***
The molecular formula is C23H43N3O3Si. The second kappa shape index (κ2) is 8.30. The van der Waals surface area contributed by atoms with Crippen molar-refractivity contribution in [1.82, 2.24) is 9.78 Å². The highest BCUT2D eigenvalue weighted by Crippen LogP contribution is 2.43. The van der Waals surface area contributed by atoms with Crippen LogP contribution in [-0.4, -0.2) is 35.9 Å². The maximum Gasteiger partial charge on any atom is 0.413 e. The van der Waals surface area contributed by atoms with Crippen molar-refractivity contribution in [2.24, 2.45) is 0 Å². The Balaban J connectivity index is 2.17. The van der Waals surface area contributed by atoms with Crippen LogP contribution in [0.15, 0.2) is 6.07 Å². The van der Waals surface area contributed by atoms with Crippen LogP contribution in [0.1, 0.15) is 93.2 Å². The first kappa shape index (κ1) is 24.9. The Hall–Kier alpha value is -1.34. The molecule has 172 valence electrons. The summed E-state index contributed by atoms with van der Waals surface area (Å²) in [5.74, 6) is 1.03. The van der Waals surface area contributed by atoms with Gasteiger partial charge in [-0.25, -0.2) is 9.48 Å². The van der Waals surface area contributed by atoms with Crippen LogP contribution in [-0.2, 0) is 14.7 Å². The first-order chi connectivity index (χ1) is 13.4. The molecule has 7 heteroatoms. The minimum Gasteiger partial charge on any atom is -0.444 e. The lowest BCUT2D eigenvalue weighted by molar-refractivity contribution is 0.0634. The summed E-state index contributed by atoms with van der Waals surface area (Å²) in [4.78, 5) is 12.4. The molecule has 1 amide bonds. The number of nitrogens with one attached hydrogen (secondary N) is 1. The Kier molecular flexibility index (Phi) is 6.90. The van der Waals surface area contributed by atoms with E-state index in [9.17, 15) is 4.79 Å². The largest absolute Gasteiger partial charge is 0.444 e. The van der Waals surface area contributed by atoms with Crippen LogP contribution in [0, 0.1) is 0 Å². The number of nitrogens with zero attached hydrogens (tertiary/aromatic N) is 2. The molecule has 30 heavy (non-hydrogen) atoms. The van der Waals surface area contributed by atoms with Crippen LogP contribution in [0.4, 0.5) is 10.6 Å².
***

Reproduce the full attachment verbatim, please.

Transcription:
The molecular formula is C23H43N3O3Si. The second kappa shape index (κ2) is 8.30. The van der Waals surface area contributed by atoms with Crippen molar-refractivity contribution in [1.82, 2.24) is 9.78 Å². The highest BCUT2D eigenvalue weighted by Crippen LogP contribution is 2.43. The van der Waals surface area contributed by atoms with Crippen LogP contribution in [-0.4, -0.2) is 35.9 Å². The maximum Gasteiger partial charge on any atom is 0.413 e. The van der Waals surface area contributed by atoms with Crippen molar-refractivity contribution in [2.24, 2.45) is 0 Å². The Balaban J connectivity index is 2.17. The van der Waals surface area contributed by atoms with Crippen LogP contribution in [0.15, 0.2) is 6.07 Å². The van der Waals surface area contributed by atoms with Crippen LogP contribution in [0.1, 0.15) is 93.2 Å². The first kappa shape index (κ1) is 24.9. The Hall–Kier alpha value is -1.34. The molecule has 172 valence electrons. The summed E-state index contributed by atoms with van der Waals surface area (Å²) in [5.74, 6) is 1.03. The van der Waals surface area contributed by atoms with Gasteiger partial charge in [-0.25, -0.2) is 9.48 Å². The van der Waals surface area contributed by atoms with Crippen LogP contribution in [-0.2, 0) is 14.7 Å². The first-order chi connectivity index (χ1) is 13.4. The molecule has 7 heteroatoms. The minimum Gasteiger partial charge on any atom is -0.444 e. The lowest BCUT2D eigenvalue weighted by molar-refractivity contribution is 0.0634. The summed E-state index contributed by atoms with van der Waals surface area (Å²) in [4.78, 5) is 12.4. The molecule has 1 amide bonds. The number of nitrogens with one attached hydrogen (secondary N) is 1. The Kier molecular flexibility index (Phi) is 6.90. The van der Waals surface area contributed by atoms with E-state index in [9.17, 15) is 4.79 Å². The largest absolute Gasteiger partial charge is 0.444 e. The van der Waals surface area contributed by atoms with Crippen LogP contribution in [0, 0.1) is 0 Å². The number of nitrogens with zero attached hydrogens (tertiary/aromatic N) is 2. The molecule has 30 heavy (non-hydrogen) atoms. The van der Waals surface area contributed by atoms with Crippen LogP contribution in [0.4, 0.5) is 10.6 Å².